Peter Maass writes: Steve Bannon, who is no stranger to controversy, faced a torrent of reproval when it was revealed not long ago that he had praised a detestable novel envisioning France invaded by an armada of brown-skinned migrants from India. The French novel is called “The Camp of the Saints,” and Bannon recommended it on several occasions when he was executive chairman of Breitbart News, to justify what he perceived as a mortal threat that whites face from immigration.
The book, published in the 1970s, had existed for decades as an obscure cornerstone of the utmost fringes of white racism. The Indian children in the novel were referred to as “little monsters,” and the adults were described as sexual maniacs who filled their ships with “rivers of sperm, streaming over bodies, oozing between breasts, and buttocks, and thighs, and lips, and fingers.” The novel ended with hundreds of thousands of them taking over France and, by extension, the West. When it came out in the United States, Kirkus Reviews noted that “the publishers are presenting ‘The Camp of the Saints’ as a major event, and it probably is, in much the same sense that Mein Kampf was a major event.”
Bannon, now a senior adviser to President Donald Trump, made his glowing comments during radio programs he hosted in 2015 and 2016. But his comments were brief and in passing. The most enthusiastic endorsement of the book from anyone at Breitbart, and certainly the longest endorsement, came from a young reporter who wrote a gushing 4,000-word article that said “all around the world, events seem to be lining up with the predictions of the book.” The article, which neglected to mention that “The Camp of the Saints” is widely regarded as utterly racist, merely described it as controversial, and made conspiratorial parallels between its fictional characters and Pope Francis, Marco Rubio, and even Glenn Beck.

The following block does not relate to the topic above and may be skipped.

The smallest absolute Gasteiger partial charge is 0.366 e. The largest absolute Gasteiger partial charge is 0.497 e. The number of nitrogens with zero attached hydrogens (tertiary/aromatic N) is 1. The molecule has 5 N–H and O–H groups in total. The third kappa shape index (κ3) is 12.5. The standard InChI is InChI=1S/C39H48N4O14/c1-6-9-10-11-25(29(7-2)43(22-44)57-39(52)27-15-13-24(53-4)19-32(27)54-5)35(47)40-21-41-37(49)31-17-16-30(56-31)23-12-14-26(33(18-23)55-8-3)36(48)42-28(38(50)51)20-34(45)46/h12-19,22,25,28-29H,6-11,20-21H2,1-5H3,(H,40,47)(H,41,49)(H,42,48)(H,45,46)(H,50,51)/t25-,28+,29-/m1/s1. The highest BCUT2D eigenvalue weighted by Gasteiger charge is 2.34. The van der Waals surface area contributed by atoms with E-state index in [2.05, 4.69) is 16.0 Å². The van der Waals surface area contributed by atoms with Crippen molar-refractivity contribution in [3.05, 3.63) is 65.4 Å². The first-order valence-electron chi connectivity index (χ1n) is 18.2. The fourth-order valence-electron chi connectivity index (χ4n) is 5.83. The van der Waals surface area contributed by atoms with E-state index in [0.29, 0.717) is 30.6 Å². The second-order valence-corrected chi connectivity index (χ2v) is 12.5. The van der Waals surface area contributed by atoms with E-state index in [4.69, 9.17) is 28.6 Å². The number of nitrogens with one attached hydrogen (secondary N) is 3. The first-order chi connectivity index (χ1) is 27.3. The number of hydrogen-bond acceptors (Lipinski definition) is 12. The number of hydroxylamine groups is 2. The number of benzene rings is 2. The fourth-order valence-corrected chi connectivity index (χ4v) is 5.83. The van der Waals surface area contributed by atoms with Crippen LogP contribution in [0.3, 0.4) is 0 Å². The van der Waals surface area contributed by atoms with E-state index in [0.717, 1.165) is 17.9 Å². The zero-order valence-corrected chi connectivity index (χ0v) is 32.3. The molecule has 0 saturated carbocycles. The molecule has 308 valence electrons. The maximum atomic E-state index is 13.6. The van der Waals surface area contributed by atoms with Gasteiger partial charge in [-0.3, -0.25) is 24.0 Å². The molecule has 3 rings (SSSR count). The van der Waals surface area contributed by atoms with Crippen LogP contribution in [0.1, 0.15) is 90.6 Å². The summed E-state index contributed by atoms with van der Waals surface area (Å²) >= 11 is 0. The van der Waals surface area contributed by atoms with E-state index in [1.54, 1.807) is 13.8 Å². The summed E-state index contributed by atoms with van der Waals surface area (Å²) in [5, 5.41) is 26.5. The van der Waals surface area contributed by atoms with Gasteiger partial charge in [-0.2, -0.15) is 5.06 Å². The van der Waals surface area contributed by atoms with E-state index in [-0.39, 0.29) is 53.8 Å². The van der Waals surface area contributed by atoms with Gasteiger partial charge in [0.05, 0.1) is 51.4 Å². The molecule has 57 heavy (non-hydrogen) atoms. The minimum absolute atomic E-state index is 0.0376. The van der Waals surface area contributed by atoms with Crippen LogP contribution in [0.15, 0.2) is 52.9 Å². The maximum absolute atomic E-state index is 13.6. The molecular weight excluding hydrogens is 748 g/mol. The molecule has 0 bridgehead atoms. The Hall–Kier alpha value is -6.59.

The Breitbart reporter was Julia Hahn, a Bannon protégé who followed him into the White House as a special assistant to President Trump. Bannon and other alt-right figures in the West Wing, including Sebastian Gorka, have received enormous amounts of criticism for espousing ideas that are seen as racist or ridiculous. Gorka is reported to be leaving the White House, and there have been reports that Bannon might be edged out, too. But Hahn has gotten almost no notice for writing what appears to be the longest and most laudatory article about “The Camp of the Saints” that has appeared in the American media in recent years. The few in-depth stories about her getting a job at the White House have mostly focused on her lashing criticism of Paul Ryan, the House speaker whose conservative positions on immigration were far too permissive for Bannon, Hahn, and the rest of Breitbart. [Continue reading…]